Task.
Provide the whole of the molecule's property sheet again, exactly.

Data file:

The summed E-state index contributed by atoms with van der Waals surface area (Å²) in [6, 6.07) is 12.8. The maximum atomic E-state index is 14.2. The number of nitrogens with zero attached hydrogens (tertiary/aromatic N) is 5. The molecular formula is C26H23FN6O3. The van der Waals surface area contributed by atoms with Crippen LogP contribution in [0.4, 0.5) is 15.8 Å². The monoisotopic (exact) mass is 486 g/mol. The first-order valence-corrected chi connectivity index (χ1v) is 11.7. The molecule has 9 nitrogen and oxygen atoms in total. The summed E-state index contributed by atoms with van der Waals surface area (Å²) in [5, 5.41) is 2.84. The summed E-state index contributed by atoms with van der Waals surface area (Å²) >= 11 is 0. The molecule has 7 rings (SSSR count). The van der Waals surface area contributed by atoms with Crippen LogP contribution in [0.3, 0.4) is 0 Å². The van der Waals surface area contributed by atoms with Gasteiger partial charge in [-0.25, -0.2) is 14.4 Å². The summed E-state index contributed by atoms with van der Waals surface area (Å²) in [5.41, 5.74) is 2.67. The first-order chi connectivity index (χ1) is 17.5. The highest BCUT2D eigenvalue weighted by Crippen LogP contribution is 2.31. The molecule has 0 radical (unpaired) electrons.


The summed E-state index contributed by atoms with van der Waals surface area (Å²) in [6, 6.07) is 12.8. The maximum atomic E-state index is 14.2. The number of nitrogens with zero attached hydrogens (tertiary/aromatic N) is 5. The molecular formula is C26H23FN6O3. The van der Waals surface area contributed by atoms with Crippen LogP contribution in [0.4, 0.5) is 15.8 Å². The monoisotopic (exact) mass is 486 g/mol. The first-order valence-corrected chi connectivity index (χ1v) is 11.7. The molecule has 9 nitrogen and oxygen atoms in total. The summed E-state index contributed by atoms with van der Waals surface area (Å²) in [5, 5.41) is 2.84. The summed E-state index contributed by atoms with van der Waals surface area (Å²) >= 11 is 0. The molecule has 7 rings (SSSR count). The van der Waals surface area contributed by atoms with Crippen LogP contribution in [0.3, 0.4) is 0 Å². The van der Waals surface area contributed by atoms with Gasteiger partial charge in [-0.25, -0.2) is 14.4 Å². The summed E-state index contributed by atoms with van der Waals surface area (Å²) in [5.41, 5.74) is 2.67. The first-order chi connectivity index (χ1) is 17.5. The highest BCUT2D eigenvalue weighted by Crippen LogP contribution is 2.31. The molecule has 0 radical (unpaired) electrons.